Following on from the double-headed disaster of the 1872 Cup games, Glasgow travelled to Italy looking for a confidence boost, but left with the bitter taste of defeat lingering in their mouths.
Treviso came out hard, and after Adam Hastings had a “bad Finn” moment and fluffed a floated pass from near his own try-line, lock Dean Budd bustled his way over the try-line.
Glasgow struck back quickly: the swivel-hipped stand-off’s quick tap and go penalty from inside his own half gave Stafford McDowall the opportunity to breenge deep into Treviso’s territory. The returning Sam Johnson eventually made the pressure count, taking George Horne’s pass from a scrum, stepping off his left foot and powering past a couple of defenders to finish. Hastings’ conversion levelled the scores.
What used to be considered a 5-point banker trip to northern Italy is not the forgone conclusion it used to be. Treviso, sitting 3rd in Conference B at the start of play, came again with some adventurous play, and after successive 5m line-out drives Budd again went over. Tommaso Allan, who could’ve played for Scotland don’t you know, missed the extras.
With the tempo set at “allegretto”, both sides were making errors, but the Italian defence was aggressive enough to repel Glasgow’s efforts. Wilson broke the line, but he failed to release Horne-ito (the only Horne in town today, so I’ll just call him Horne from now on). Then Swinson broke free and did manage to feed the speedy scrum-half, but his pass on to Matawalu came off a Treviso hand and Niko couldn’t gather the bobbling ball.
Glasgow were in the ascendency and camped in Treviso’s half with 10 minutes remaining. With an easy 3-pointer on offer for Hastings, Glasgow went to the corner. That line-out came to nothing, but when Treviso again cleared to the line, Glasgow made them pay. Johnson found a couple of forwards in midfield to dance around, and as we’ve seen so often in the last 2 seasons, it was Horne running the support line on his inside shoulder to go in under the posts.
After a shaky start, particularly from Hastings, Glasgow seemed to have found their feet and went into the break with a 2-point lead.
Half-time: Benetton Treviso 12 – 14 Glasgow Warriors
The second half started brightly for Glasgow as Chris Fusaro won a turnover penalty to give Glasgow good field position, but Treviso defended stoutly for close to seven minutes of Glasgow attack until winger Robbie Nairn knocked on.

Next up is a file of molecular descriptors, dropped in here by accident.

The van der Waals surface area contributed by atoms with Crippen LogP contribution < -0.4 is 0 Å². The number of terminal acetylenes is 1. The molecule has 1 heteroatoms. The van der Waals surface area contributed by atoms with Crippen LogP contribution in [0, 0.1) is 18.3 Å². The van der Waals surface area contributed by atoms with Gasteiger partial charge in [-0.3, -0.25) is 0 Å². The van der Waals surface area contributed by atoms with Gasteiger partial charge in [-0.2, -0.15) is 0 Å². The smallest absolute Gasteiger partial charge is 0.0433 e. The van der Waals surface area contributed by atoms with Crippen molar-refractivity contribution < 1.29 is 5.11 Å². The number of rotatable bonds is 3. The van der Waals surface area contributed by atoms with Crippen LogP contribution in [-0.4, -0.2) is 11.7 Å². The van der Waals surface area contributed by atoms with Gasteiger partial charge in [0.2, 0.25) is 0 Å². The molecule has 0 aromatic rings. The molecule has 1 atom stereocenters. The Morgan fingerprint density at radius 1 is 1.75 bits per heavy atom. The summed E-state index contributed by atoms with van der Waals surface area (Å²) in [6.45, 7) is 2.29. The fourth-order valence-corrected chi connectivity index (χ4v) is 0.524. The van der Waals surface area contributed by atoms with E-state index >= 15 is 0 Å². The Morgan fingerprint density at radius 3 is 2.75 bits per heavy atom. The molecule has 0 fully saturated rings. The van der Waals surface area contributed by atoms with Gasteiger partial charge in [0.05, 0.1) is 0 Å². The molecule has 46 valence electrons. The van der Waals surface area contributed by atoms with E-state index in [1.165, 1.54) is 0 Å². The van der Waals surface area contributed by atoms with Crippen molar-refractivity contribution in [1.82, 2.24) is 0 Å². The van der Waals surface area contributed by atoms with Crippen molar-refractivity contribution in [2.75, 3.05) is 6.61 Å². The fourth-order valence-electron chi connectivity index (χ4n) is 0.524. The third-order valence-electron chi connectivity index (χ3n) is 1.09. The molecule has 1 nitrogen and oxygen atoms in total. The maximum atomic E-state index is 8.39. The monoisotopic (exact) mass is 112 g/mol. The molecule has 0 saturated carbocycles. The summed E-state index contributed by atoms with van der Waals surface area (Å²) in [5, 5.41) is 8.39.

The home side weren’t to be so profligate with their possession. They showed patience to run through the phases, twenty-one in total, and even when Allan’s pass went too high and slowed momentum with the try-line beckoning, they regained their composure until Number 8 Braam Steyn burst through Ruaridh Jackson’s weak tackle.
Glasgow rang the changes, including Lee Jones replacing the ineffectual Nairn, and he gathered Hastings’ cross-kick to set the Warriors on their way again, but with only 10 metres between them and another 5-points, Hastings’ zipped pass was knocked-on by Wilson. Allan cleared lengthily for the home side, but Johnson again provided the impetus forcing Treviso to concede a penalty which Hastings knocked over to level it up at 17-17 with just over an hour gone.
The magnificently coiffured Hastings was having a see-saw kind of match. He tried another cross-kick to Jones, which was picked off, and then when he recovered the kick ahead, his pass to Johnson went forward to gift Treviso a scrum close to the Glasgow line. He was then pinged for offside, and with advantage to Treviso, Esposito’s failure to gather Hayward’s pass was all that prevented Treviso claiming another try. Treviso’s Allan, who I may have to now refer to as Allan-ito, given that the far larger Alex Allan had come on in the front-row for Glasgow, took the easy option of 3-points.
“Big Allan” was then held-up over the line after some effective grunt work from the Glasgow pack, Cummings proving particularly bullish for the first time in the match. They won a penalty at the scrum and called for another. Horne probed, Wilson and Cummings charged, and space was created out wide. Hastings passed out to Matawalu for what would have been a simple score, but Hastings pass was forward. Again.
He seems to do that quite a lot.
The see-saw was now firmly tipped against him, as if Oli Kebble and Zander Fagerson were on one side, and there was Adam left high and dry with his luscious locks blowing in the wind.
Brandon Thomson replaced him for the final few minutes, but he too had a skinny kid on the see-saw moment. Kickable attempts at goal had previously been turned down, but to try and level the scores, the Warriors went for it. Thomson missed. Ian McKinley kicked the drop-out long and Ashe spilled it. To further compound the misery, Ryan Wilson then stupidly picked the ball up, so rather than a scrum, which Glasgow had started to nudge ahead in, Treviso had a dead-time penalty to seal the deal. McKinley dropped it just short which Jackson claimed, meaning Glasgow had one more chance, but surely they couldn’t?
No. They could not.
Horne spilled the ball forward in the tackle. A run of 40 games unbeaten against Italian opposition was at an end, and a hat-trick of disappointment was completed.
Lacking in defensive intensity, Hastings blowing quite a lot more cold than hot, and with none of the forwards able to bully their opposite numbers or disrupt Treviso ball, this was another poor performance.
Referee: Joy Neville (IRFU)
SR Blog MOTM: Centre Sam Johnson. Took his try brilliantly, fed Horne for his, and was the most threatening of the backs. None of the forwards should be happy with their efforts.